The Soviets emerged from the Second World War with one of the best tank designs in the world. This set them up for a long line of successful fighting vehicles throughout the Cold War.
First introduced in 1940, the original T-34 was a mainstay of the Soviet fighting forces during World War Two. Over the course of the war, it was the recipient of many changes. Most importantly, its 76mm gun was replaced with an 85mm, with the new version being labeled the T-34/85.
The T-34 had an all-welded hull. A bow machine gunner sat to the right of the driver, providing extra fire against infantry and vulnerable targets. The engine and transmission were in the rear. External fuel tanks let it carry extra fuel, and as they were more vulnerable, these were used up before the supplies stored inside the hull.
Many people consider the T-34/85 to be the best tank of the Second World War. It was certainly the most successful tank fielded by the Soviet Union. As a result, it remained in production in the USSR until 1950, and in Poland until 1953. It remained in use into the 1960s.
The IS-3 was designed as the next step up from the wartime IS-2, with an improved hull and turret. Production began in the spring of 1945, but by then the war was nearing its end, and the new tank never saw fighting. It found use in the post-war armies of the Soviet Union and its Warsaw Pact allies as part of their tank and mechanized divisions. By the 1960s, it was only used in special units, and it was withdrawn from combat units by the end of the 1960s.
The IS-3’s main weapon was a 122mm D-25 gun. There was also a 7.62mm machine gun mounted with the main gun and a 12.7mm machine gun on the roof for use against aircraft.
The IS-3 lacked nuclear, biological, and chemical (NBC) protection and night-vision equipment, putting it at a disadvantage against tanks developed during the post-war period.
The IS series of tanks continued into the 1950s. The eventual result was the IS-10, renamed the T-10 in 1953, a year after it entered service.
The T-10 had a rolled armor hull. Though such technology was common in the tougher tanks of the Second World War, improvements in weaponry would make it obsolete in the post-war decades, as improved weapons forced designers to develop new protective technology.
As in many Soviet tanks, the driver sat at the front, with the fighting compartment between him and the engine at the back.
The T-10 carried similar weaponry to its predecessor, the IS-3. The most notable difference was that the 7.62mm machine gun was replaced with a 12.7mm one.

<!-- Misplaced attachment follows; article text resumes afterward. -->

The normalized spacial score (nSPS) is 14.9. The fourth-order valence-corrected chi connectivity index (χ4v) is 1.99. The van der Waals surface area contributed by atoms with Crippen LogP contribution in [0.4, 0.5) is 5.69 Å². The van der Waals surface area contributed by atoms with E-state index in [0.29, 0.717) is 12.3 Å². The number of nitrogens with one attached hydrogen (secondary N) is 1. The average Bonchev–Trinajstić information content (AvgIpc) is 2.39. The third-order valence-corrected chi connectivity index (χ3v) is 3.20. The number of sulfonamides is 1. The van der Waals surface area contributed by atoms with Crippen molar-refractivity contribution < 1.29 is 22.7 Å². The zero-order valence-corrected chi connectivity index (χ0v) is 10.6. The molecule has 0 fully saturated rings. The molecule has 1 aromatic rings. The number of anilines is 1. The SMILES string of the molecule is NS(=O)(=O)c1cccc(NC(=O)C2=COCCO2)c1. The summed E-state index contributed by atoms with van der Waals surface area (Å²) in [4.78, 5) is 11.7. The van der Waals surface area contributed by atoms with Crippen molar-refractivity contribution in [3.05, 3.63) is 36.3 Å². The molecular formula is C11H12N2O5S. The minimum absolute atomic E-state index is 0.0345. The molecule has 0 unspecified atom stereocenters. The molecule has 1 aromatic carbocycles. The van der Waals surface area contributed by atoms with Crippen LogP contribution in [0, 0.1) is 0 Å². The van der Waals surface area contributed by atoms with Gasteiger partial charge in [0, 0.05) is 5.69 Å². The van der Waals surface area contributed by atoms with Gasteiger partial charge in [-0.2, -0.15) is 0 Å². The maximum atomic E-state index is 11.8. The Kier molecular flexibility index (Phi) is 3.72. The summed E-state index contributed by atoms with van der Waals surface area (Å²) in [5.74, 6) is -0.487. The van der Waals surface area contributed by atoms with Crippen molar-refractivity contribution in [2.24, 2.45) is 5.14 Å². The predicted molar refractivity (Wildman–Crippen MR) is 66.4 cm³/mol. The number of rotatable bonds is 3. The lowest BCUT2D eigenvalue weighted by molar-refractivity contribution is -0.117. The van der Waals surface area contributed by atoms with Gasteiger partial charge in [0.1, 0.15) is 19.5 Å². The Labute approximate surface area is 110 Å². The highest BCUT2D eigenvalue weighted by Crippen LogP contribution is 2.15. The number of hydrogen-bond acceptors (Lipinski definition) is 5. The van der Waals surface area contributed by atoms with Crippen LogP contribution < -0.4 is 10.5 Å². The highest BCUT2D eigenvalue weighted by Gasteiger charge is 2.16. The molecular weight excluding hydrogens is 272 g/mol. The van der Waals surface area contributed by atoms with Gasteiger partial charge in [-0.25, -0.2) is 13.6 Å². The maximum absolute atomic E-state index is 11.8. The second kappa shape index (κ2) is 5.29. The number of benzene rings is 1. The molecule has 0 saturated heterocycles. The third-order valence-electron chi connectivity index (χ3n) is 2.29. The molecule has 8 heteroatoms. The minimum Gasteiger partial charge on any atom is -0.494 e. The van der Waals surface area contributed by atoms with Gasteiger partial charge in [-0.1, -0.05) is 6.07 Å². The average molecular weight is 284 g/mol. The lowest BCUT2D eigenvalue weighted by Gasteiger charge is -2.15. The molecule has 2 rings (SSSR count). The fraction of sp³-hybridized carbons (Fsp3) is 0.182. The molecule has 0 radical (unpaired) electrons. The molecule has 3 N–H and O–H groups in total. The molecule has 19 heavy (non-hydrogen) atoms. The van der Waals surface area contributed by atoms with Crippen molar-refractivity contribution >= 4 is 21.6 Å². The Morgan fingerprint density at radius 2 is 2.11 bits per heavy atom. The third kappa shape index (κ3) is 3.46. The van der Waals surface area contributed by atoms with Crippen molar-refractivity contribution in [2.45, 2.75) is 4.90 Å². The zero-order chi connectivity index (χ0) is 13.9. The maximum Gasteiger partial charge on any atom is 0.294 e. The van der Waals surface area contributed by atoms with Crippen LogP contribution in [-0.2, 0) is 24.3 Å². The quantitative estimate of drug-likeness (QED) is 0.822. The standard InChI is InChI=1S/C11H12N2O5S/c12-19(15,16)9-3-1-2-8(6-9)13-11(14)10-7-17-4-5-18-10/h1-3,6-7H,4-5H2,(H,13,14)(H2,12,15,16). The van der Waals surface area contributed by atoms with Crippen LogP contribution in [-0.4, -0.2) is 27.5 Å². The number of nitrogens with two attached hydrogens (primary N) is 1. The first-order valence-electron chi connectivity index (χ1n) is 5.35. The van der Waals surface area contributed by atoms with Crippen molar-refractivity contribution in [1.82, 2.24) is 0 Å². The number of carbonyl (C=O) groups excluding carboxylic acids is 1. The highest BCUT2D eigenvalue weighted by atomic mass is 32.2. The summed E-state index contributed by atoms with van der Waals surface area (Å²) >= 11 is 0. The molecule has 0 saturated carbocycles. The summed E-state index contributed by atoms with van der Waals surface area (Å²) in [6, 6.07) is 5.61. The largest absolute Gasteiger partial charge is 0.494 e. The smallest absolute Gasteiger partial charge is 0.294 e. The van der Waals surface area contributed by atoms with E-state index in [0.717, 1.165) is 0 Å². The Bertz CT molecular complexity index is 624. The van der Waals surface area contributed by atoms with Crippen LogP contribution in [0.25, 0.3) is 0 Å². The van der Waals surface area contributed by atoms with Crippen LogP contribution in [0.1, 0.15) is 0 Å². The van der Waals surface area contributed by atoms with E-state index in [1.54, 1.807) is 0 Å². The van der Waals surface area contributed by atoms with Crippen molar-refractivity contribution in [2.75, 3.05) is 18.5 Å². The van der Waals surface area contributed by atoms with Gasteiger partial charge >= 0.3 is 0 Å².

Over the course of the 1950s, improvements were made to the T-10. Later models had stabilization for their main gun, heavier weapons, NBC equipment, and infra-red lights for night fighting. In a quirk of Soviet planning, the T-10M was produced for five years at two different plants that produced incompatible parts for what was supposedly a single design of tank.
In the post-war era, the Red Army sought to equip itself with a new light tank. This was to be an amphibious vehicle, to help with offensive operations, and shared components with a new light armored personnel carrier for ease of maintenance.
The result was the PT-76, which went into service in 1951.
The aim of producing an amphibious tank was entirely successful. All the crew had to do before entering the water was erect a trim vane and switch on the bilge pumps. A pair of water jets would then power the vehicle through the water, with hatches over the jets providing steering.
Models of the PT-76 carried a series of 76.2mm main guns, as well as 7.62mm machine guns.
The original PT-76 didn’t have NBC protection. Later models introduced this, as well as auxiliary fuel tanks, improved communications gear, and a more buoyant hull.
A series of T- tanks were mainstays of the Soviet armed forces throughout the Cold War. Introduced in 1961, the T-62 was developed from the previous T-55 and used some of its parts, including the NBC protection and engine. It had a larger hull and wider turret than its predecessor, letting it carry a larger gun in the form of a 115mm 2A20 smoothbore.
This was the first smoothbore gun mounted on a Soviet tank. Its ammunition improved armor penetration, getting through almost 20% thicker armor than the gun on the T-55. It was more expensive than the ammunition for preceding tanks, though the gun itself was relatively cheap to produce.
Though the T-62 surpassed the T-55, the T-55 remained in use as the chassis for engineering and recovery vehicles, because of how much more expensive the T-62 was.
Early T-62s had protection against nuclear threats but not biological or chemical ones. Chemical protection was added later.
The T-80 was first produced in 1976, with full-scale production starting in 1978, in the form of the T-80B.
The T-80 replaced the diesel engine of previous tanks with a gas turbine. This provided superior performance, though it used more fuel and was costlier to run.
Following a similar design to the previous T-64 and T-72, the T-80 carried a 125mm gun with an autoloader. The T-80B added a better fire-control system, with its optical rangefinder replaced by a laser unit. Four missiles could be fired from the main gun.
As well as superior weaponry, the T-80B had improved composite armor on the turret. 20mm steel appliqué armor was added during the 1980s, to counter more powerful guns.
All T-80s had NBC protection, fire-suppression systems, and entrenching blades at the front, as well as other subsidiary equipment.